Since my mom died, it’s been a real challenge celebrating the holidays without her. For many years I put up her tree and decorations as well as my own, and was cooking the Christmas dinner at my house so that she wouldn’t have the hassle or the work. After she stopped driving, I even took on the selection and purchase of the presents she gave to family at her request. As much as possible, I wanted to make things easier for her, and make her holidays a happy time.
After she was gone, the idea of putting up my own full-size tree at the holidays suddenly felt like a waste of time and effort, as no one would be seeing it but myself, and there were so many memories associated with the twinkly lights and the smell of pine. But not decorating my house at all felt worse.
I eventually talked myself into displaying at least a small tree, but nothing felt right. Then this year it was suggested to me that starting a brand new tradition might help lessen my sad feelings about missing the old ones.
So I thought a lot about it and this week I decided I would try something completely different. I took several of my favorite Santas from of my collection of about 150, some inexpensive floating wooden shelves from Target, and a metal star, and built a minimalist “Santa tree” on my living room wall.
Planning and installing this gave me something entirely new to do, and I like the idea that I can change or rearrange the Santas if the mood strikes me. Under the “tree” is a small Lane chest where I’ve stacked the Christmas presents. Since this is a work in progress, I might add lights and some greenery later on, but even if I do nothing else, it still feels right.
This year I also stitched little nutcracker pillow ornaments as gifts for both of my sisters.
These are from a Prairie Schooler Nutcracker Santa mini-card design from 1996. The first is on 28-count Evenweave in Mushroom, the second is on 18-count Aida in Oatmeal, both in DMC floss as charted, although I added a border and changed the chart’s feet and belt slightly on the second version. On both I substituted a red seed bead for the one stitch required to represent a holly berry.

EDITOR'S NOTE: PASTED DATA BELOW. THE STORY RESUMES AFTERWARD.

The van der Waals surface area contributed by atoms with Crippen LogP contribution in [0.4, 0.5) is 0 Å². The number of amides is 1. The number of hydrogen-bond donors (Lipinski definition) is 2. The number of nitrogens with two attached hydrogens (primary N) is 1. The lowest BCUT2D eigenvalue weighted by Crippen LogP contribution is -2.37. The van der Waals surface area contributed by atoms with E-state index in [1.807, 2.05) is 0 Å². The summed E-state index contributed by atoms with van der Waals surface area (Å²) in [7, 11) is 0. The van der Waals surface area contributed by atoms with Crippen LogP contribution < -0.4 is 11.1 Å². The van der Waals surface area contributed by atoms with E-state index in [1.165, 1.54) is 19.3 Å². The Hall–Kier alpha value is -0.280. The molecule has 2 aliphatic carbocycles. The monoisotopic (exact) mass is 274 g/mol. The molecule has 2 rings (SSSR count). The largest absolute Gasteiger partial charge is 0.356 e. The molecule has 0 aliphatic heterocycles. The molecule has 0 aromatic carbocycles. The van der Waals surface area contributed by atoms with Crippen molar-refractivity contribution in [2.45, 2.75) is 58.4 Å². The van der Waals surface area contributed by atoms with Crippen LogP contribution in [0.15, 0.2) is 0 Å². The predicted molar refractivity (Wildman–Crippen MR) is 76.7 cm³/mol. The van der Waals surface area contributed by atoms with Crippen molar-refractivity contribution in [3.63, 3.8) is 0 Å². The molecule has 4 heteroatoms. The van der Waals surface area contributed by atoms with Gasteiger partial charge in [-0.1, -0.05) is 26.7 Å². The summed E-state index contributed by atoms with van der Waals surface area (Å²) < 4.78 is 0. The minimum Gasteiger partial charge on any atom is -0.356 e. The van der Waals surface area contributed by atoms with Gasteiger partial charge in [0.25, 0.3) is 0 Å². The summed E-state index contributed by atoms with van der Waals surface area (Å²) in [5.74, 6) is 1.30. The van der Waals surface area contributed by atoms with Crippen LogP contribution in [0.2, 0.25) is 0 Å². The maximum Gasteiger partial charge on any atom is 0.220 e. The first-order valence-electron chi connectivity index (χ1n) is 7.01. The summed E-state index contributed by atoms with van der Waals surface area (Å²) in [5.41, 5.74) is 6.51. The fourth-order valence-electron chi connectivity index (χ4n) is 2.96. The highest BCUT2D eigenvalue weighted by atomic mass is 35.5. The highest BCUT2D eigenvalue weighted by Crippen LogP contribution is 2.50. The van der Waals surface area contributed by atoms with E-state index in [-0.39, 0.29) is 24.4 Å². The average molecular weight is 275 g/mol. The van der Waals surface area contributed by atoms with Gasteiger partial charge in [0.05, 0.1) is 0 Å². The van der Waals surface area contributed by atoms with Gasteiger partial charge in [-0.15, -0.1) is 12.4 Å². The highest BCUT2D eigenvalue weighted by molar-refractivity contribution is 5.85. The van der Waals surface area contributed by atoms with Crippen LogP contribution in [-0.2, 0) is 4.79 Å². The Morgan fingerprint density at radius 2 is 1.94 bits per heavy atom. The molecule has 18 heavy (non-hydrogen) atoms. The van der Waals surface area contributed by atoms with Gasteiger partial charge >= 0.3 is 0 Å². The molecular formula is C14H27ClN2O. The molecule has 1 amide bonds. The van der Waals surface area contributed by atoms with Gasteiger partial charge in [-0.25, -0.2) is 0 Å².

Prairie Schooler was for many years my favorite cross stitch designer, and although I’ve stitched plenty of their samplers and annual Santa cards in the past, this is the first time I’ve made up any nutcrackers.
When I moved I found this very old project of mine in the closet rolled up in a tube and long forgotten! Judging by the date I’d stitched on it, I completed this 13 years ago (!), and just never got around to framing it. Time does fly, doesn’t it? Maybe someday I’ll figure out exactly what I want to do with it. Decisions, decisions. I just hope it doesn’t take another 13 years for me to decide.
Back when I used to collect Santa figures (which I don’t anymore, as I have around 200 of them and that’s more than enough!) I also used to collect the annual Prairie Schooler Santa charts. These four fellows made a nice grouping, I thought. Click on the image for a larger view.
My sister and I both love craft shops and when I visited her we used to frequent The Primitive Sampler, a needlework store in Frederick, MD now long since closed. Sis still sends me patterns she picks up from time to time on her travels, the sweetie. I lost the pattern for the Sunflower Santa in my last move eight years ago though, which is sad as he’s out of print now and I’ve always wanted to stitch another one of him.
Left to right:
1989 Prairie Schooler Santa – Lantern & Wreath Santa 1988 Prairie Schooler Santa – Toys & Gifts Santa 1994 Prairie Schooler Santa – Sunflower & Birdhouse Santa 1993 Prairie Schooler Santa – Poinsettia Gardener Santa
For Christmas 2008 I stitched a variety of small Prairie Schooler patterns on pieces of 14-, 18-, and 22-count scrap Aida cloth and finished them as tree ornaments. All of pillow backs were cut from medium-weight dark green cotton cloth, and I used silky green cording for the hanging loops. I secured the reverse of the stitching and attached cotton batting cut to fit to stabilize the backs. After stitching the little pillows together on the sewing machine I turned and stuffed them with polyfill, ladder-stitching closed the small gap I used for stuffing.
Top, left to right:
Prairie Schooler Book No. 24 “Prairie Birds” Wren Prairie Schooler Book No. 134 “Christmas Day” Snowman Prairie Schooler Book No. 124 “Folk Art Christmas” AngelCenter, left to right: Prairie Schooler Book No. 134 “Christmas Day” Farm Snowman Prairie Schooler Promotional Minicard “A friend is a gift you give yourself” Prairie Schooler Book No. 134 “Christmas Day” Santa & Tree
Bottom: Prairie Schooler Book No. 24 “Prairie Birds” Junco